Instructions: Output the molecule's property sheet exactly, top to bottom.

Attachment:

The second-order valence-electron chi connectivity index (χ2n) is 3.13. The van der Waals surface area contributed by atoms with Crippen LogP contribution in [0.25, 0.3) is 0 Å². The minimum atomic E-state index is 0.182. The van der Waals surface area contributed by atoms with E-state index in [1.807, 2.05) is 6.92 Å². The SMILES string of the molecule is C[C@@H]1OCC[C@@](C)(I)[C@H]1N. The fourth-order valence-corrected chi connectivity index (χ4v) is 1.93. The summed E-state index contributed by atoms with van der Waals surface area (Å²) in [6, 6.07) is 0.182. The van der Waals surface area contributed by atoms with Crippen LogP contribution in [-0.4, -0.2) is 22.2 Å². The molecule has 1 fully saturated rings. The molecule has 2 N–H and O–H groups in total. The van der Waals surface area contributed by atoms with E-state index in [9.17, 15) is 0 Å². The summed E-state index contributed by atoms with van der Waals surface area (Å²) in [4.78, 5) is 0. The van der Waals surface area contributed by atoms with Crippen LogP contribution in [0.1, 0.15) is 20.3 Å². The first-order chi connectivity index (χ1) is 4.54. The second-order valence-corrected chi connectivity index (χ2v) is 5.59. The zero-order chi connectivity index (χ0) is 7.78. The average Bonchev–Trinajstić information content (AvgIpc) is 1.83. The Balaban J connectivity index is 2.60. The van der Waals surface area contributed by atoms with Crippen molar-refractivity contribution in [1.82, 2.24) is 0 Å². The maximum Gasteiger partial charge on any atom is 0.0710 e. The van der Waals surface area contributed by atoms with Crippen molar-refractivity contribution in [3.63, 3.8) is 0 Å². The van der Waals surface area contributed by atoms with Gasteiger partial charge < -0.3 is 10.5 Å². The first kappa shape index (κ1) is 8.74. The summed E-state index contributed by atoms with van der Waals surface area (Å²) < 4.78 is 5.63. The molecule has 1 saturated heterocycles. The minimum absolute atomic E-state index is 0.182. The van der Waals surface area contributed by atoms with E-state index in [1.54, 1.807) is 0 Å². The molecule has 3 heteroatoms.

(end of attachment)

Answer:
The second-order valence-electron chi connectivity index (χ2n) is 3.13. The van der Waals surface area contributed by atoms with Crippen LogP contribution in [0.25, 0.3) is 0 Å². The minimum atomic E-state index is 0.182. The van der Waals surface area contributed by atoms with E-state index in [1.807, 2.05) is 6.92 Å². The SMILES string of the molecule is C[C@@H]1OCC[C@@](C)(I)[C@H]1N. The fourth-order valence-corrected chi connectivity index (χ4v) is 1.93. The summed E-state index contributed by atoms with van der Waals surface area (Å²) in [6, 6.07) is 0.182. The van der Waals surface area contributed by atoms with Crippen LogP contribution in [-0.4, -0.2) is 22.2 Å². The molecule has 1 fully saturated rings. The molecule has 2 N–H and O–H groups in total. The van der Waals surface area contributed by atoms with E-state index in [9.17, 15) is 0 Å². The summed E-state index contributed by atoms with van der Waals surface area (Å²) in [4.78, 5) is 0. The van der Waals surface area contributed by atoms with Crippen LogP contribution in [0.1, 0.15) is 20.3 Å². The first-order chi connectivity index (χ1) is 4.54. The second-order valence-corrected chi connectivity index (χ2v) is 5.59. The zero-order chi connectivity index (χ0) is 7.78. The average Bonchev–Trinajstić information content (AvgIpc) is 1.83. The Balaban J connectivity index is 2.60. The van der Waals surface area contributed by atoms with Crippen molar-refractivity contribution in [1.82, 2.24) is 0 Å². The maximum Gasteiger partial charge on any atom is 0.0710 e. The van der Waals surface area contributed by atoms with Crippen molar-refractivity contribution in [3.63, 3.8) is 0 Å². The van der Waals surface area contributed by atoms with Gasteiger partial charge < -0.3 is 10.5 Å². The first kappa shape index (κ1) is 8.74. The summed E-state index contributed by atoms with van der Waals surface area (Å²) < 4.78 is 5.63. The molecule has 1 saturated heterocycles. The minimum absolute atomic E-state index is 0.182. The van der Waals surface area contributed by atoms with E-state index in [1.54, 1.807) is 0 Å². The molecule has 3 heteroatoms.